4. Re: Barcode driver to donate to Linux

    Wolfgang Draxinger schrieb:

    > You told this bardcode reader is a USB device. Could it be, that
    > it is a USB-HID device? Then IMHO a good practise would be, to
    > integrate it with the input subsystem, so that barcode input was
    > accessible through evdev devices (/dev/input/event...). This
    > would have the great advantage, that it was immediately
    > avaliable to X11 as a InputDevice, either sending core events,
    > or being accessible to applications through XDevice.


    If it is no HID device, the kernel is the very wrong place for the
    driver anyways - Userspace/libusb is the proper place then.

    Regards,
    Johannes

    --
    "PS: Ein Realname wäre nett. Ich selbst nutze nur keinen, weil mich die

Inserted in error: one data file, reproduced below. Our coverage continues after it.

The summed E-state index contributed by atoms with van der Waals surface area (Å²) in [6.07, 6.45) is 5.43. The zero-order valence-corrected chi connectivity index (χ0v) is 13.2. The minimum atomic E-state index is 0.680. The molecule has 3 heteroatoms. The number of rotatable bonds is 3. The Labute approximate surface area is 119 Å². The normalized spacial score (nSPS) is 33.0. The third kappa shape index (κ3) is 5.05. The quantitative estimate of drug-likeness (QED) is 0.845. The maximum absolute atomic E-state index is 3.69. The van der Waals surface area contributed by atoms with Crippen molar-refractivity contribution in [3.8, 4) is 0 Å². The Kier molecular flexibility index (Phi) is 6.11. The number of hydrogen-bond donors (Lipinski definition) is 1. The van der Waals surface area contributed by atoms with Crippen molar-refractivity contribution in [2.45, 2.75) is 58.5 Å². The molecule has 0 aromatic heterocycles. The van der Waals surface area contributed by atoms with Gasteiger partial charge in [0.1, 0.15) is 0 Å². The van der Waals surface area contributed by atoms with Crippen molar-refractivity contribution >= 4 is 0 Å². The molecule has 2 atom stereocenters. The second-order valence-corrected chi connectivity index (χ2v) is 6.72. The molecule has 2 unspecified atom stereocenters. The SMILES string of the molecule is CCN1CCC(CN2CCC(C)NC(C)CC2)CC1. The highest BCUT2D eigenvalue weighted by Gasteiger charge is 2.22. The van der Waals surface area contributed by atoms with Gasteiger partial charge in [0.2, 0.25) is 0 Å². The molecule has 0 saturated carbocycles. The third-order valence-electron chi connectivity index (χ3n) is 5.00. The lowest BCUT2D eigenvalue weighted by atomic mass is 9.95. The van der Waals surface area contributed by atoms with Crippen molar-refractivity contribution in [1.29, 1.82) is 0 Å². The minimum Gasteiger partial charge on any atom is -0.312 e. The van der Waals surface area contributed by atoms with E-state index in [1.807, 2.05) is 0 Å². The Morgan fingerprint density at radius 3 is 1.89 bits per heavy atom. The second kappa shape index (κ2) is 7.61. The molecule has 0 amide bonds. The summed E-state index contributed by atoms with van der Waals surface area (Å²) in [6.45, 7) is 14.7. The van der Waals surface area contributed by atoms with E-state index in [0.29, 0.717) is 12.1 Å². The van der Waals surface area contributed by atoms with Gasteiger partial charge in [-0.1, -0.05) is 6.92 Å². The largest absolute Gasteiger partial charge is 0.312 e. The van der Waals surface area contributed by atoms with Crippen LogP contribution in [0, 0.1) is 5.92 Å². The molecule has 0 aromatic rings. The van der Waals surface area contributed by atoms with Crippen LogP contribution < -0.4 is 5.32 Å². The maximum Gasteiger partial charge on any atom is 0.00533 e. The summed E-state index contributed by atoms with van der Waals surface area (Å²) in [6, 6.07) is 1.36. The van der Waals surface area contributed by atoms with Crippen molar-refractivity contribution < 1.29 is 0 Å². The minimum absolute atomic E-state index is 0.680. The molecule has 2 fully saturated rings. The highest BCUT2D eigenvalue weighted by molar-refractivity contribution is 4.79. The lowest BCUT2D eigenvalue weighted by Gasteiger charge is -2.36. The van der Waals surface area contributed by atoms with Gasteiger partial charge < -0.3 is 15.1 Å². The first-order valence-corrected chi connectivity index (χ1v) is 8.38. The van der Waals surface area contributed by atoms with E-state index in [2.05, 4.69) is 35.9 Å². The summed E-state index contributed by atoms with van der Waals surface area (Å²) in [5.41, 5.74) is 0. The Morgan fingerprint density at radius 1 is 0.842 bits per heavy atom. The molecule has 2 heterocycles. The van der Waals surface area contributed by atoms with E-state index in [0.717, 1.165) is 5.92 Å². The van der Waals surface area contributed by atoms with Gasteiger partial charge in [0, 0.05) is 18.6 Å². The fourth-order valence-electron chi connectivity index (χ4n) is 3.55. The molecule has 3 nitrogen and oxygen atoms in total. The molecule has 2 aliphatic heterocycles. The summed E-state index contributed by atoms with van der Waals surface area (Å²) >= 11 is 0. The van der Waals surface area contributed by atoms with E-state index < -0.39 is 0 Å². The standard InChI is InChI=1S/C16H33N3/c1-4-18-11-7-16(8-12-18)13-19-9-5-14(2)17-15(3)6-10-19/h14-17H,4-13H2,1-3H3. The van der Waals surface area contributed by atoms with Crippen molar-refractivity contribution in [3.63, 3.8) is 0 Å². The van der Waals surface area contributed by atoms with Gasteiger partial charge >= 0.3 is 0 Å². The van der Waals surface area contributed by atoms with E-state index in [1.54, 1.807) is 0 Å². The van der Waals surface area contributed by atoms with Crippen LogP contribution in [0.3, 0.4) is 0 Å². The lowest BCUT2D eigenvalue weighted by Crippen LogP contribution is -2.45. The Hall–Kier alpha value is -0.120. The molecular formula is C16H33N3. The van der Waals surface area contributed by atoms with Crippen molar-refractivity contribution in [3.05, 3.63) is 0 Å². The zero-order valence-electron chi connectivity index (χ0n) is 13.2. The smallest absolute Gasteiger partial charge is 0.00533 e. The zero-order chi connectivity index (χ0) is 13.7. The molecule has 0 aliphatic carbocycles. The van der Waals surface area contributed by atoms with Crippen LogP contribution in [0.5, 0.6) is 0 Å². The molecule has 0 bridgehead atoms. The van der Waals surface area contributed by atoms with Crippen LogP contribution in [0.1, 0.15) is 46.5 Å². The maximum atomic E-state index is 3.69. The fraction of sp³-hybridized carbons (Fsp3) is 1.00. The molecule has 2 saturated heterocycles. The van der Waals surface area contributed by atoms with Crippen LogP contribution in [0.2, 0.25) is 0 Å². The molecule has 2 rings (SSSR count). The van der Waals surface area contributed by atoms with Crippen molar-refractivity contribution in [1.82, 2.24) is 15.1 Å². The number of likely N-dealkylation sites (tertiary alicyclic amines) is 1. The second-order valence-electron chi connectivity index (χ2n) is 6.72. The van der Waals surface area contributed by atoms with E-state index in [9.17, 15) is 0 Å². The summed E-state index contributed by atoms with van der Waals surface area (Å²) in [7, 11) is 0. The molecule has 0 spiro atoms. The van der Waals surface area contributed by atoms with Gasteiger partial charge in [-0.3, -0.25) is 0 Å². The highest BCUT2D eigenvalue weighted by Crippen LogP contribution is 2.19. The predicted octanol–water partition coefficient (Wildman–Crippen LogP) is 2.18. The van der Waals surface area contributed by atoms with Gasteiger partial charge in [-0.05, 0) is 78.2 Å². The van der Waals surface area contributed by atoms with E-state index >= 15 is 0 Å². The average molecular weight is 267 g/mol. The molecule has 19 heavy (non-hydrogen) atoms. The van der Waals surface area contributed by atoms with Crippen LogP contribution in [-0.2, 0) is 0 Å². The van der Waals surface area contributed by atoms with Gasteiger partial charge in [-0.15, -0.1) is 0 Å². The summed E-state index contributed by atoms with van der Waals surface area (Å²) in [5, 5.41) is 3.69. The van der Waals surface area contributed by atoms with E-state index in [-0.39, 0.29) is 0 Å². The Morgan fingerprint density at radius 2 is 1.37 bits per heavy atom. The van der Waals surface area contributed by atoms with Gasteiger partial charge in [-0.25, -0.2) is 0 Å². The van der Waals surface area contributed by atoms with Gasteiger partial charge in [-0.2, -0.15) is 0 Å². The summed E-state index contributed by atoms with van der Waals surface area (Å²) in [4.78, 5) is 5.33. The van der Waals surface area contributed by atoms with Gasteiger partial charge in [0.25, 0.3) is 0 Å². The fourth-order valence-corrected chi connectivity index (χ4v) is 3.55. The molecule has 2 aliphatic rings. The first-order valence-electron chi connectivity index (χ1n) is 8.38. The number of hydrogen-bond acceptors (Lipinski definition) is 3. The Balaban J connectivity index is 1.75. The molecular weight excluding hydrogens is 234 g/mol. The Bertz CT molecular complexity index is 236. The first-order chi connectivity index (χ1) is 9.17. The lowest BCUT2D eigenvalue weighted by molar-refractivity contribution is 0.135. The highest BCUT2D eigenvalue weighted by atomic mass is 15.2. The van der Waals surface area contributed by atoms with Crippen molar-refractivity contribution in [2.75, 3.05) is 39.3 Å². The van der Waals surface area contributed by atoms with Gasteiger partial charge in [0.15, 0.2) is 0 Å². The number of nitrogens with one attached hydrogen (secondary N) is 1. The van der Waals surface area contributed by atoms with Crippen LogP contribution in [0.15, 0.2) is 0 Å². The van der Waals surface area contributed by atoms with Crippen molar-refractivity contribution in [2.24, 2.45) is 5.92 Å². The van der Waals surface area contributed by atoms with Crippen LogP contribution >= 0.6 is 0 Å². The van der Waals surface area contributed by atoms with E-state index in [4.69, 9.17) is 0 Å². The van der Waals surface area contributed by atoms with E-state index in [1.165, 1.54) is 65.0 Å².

meisten hier bereits mit Namen kennen." -- Markus Gronotte aka Makus /
    Kosst Amojan / maqqusz / Mr. G / Ferdinand Simpson / Quartillia
    Rosenberg in dse <45608268$0$5719$9b4e6d93@newsspool3.arcor-online.net>

  5. Re: Barcode driver to donate to Linux

    Rainer Weikusat schrieb:

    >>> I wrote a Linux driver for my barcode reader, since I couldn't
    >>> find any appropriate on the Internet, so I wander what the
    >>> procedure is for drivers to be included in future versions of
    >>> Linux kernel. Generally, I don't know if Linux kernel
    >>> developers are interested to include such specific drivers into
    >>> the kernel,

    >> Of course they are.

    >
    > Of course, they are not. Otherwise, the driver would already have been
    > written.


    You're saying that all drivers which the kernel developers are